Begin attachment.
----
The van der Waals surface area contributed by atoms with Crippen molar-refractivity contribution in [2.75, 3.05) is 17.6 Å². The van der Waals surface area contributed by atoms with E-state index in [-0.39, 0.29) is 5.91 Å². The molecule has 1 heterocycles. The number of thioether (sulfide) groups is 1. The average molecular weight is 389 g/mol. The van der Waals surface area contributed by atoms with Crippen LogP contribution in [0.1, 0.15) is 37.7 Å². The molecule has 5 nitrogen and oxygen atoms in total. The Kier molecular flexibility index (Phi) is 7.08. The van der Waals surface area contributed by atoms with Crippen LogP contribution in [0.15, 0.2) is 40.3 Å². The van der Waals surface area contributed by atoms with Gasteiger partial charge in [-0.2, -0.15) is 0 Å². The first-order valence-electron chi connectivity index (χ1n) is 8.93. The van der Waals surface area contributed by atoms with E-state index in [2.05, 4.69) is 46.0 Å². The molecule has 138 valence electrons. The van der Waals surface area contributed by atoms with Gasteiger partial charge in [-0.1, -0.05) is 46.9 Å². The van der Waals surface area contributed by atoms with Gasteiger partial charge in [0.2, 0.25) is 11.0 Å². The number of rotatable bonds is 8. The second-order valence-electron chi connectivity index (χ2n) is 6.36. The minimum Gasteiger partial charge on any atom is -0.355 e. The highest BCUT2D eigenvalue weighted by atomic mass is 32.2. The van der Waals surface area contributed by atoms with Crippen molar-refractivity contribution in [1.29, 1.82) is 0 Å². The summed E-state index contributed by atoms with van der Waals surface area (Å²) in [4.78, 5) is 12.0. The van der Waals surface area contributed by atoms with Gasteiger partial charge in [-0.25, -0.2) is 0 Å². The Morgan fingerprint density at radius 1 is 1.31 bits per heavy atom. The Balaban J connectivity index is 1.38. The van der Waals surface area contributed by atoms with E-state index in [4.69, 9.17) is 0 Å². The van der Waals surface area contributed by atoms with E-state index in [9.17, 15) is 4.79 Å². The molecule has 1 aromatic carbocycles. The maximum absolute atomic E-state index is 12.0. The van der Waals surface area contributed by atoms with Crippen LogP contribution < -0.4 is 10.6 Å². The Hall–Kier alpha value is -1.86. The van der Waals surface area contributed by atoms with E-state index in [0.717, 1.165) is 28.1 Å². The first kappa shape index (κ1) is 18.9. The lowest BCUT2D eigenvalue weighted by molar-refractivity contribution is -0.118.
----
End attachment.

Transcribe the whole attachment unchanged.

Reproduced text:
The van der Waals surface area contributed by atoms with Crippen molar-refractivity contribution in [2.75, 3.05) is 17.6 Å². The van der Waals surface area contributed by atoms with E-state index in [-0.39, 0.29) is 5.91 Å². The molecule has 1 heterocycles. The number of thioether (sulfide) groups is 1. The average molecular weight is 389 g/mol. The van der Waals surface area contributed by atoms with Crippen LogP contribution in [0.1, 0.15) is 37.7 Å². The molecule has 5 nitrogen and oxygen atoms in total. The Kier molecular flexibility index (Phi) is 7.08. The van der Waals surface area contributed by atoms with Crippen LogP contribution in [0.15, 0.2) is 40.3 Å². The van der Waals surface area contributed by atoms with Gasteiger partial charge in [-0.2, -0.15) is 0 Å². The first-order valence-electron chi connectivity index (χ1n) is 8.93. The van der Waals surface area contributed by atoms with E-state index in [2.05, 4.69) is 46.0 Å². The molecule has 138 valence electrons. The van der Waals surface area contributed by atoms with Gasteiger partial charge in [-0.1, -0.05) is 46.9 Å². The van der Waals surface area contributed by atoms with Gasteiger partial charge in [0.2, 0.25) is 11.0 Å². The number of rotatable bonds is 8. The second-order valence-electron chi connectivity index (χ2n) is 6.36. The minimum Gasteiger partial charge on any atom is -0.355 e. The highest BCUT2D eigenvalue weighted by atomic mass is 32.2. The van der Waals surface area contributed by atoms with Crippen molar-refractivity contribution in [1.29, 1.82) is 0 Å². The summed E-state index contributed by atoms with van der Waals surface area (Å²) in [4.78, 5) is 12.0. The van der Waals surface area contributed by atoms with Gasteiger partial charge in [-0.25, -0.2) is 0 Å². The Morgan fingerprint density at radius 1 is 1.31 bits per heavy atom. The Balaban J connectivity index is 1.38. The van der Waals surface area contributed by atoms with E-state index in [4.69, 9.17) is 0 Å². The van der Waals surface area contributed by atoms with E-state index in [9.17, 15) is 4.79 Å². The molecule has 1 aromatic carbocycles. The maximum absolute atomic E-state index is 12.0. The van der Waals surface area contributed by atoms with Crippen LogP contribution < -0.4 is 10.6 Å². The Hall–Kier alpha value is -1.86. The van der Waals surface area contributed by atoms with E-state index in [0.717, 1.165) is 28.1 Å². The first kappa shape index (κ1) is 18.9. The lowest BCUT2D eigenvalue weighted by molar-refractivity contribution is -0.118.